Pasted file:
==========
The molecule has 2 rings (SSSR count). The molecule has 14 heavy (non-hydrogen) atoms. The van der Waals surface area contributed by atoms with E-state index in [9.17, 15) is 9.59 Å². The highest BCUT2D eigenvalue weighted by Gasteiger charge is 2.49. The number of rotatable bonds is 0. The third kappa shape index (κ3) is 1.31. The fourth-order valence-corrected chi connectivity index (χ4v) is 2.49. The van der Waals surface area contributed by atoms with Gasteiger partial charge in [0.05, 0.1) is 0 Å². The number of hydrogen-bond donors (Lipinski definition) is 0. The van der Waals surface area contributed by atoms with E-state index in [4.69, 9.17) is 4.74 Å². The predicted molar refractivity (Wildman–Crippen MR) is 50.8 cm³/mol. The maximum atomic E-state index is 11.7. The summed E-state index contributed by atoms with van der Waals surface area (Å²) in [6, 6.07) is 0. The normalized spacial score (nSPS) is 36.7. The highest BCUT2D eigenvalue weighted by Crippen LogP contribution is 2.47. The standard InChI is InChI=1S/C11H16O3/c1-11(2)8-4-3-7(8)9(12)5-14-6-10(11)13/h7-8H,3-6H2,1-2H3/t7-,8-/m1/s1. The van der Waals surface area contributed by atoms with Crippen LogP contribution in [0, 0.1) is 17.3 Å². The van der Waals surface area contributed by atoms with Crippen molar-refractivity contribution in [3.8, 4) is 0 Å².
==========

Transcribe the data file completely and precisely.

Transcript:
The molecule has 2 rings (SSSR count). The molecule has 14 heavy (non-hydrogen) atoms. The van der Waals surface area contributed by atoms with E-state index in [9.17, 15) is 9.59 Å². The highest BCUT2D eigenvalue weighted by Gasteiger charge is 2.49. The number of rotatable bonds is 0. The third kappa shape index (κ3) is 1.31. The fourth-order valence-corrected chi connectivity index (χ4v) is 2.49. The van der Waals surface area contributed by atoms with Gasteiger partial charge in [0.05, 0.1) is 0 Å². The number of hydrogen-bond donors (Lipinski definition) is 0. The van der Waals surface area contributed by atoms with E-state index in [4.69, 9.17) is 4.74 Å². The predicted molar refractivity (Wildman–Crippen MR) is 50.8 cm³/mol. The maximum atomic E-state index is 11.7. The summed E-state index contributed by atoms with van der Waals surface area (Å²) in [6, 6.07) is 0. The normalized spacial score (nSPS) is 36.7. The highest BCUT2D eigenvalue weighted by Crippen LogP contribution is 2.47. The standard InChI is InChI=1S/C11H16O3/c1-11(2)8-4-3-7(8)9(12)5-14-6-10(11)13/h7-8H,3-6H2,1-2H3/t7-,8-/m1/s1. The van der Waals surface area contributed by atoms with Crippen LogP contribution in [0, 0.1) is 17.3 Å². The van der Waals surface area contributed by atoms with Crippen molar-refractivity contribution in [3.8, 4) is 0 Å².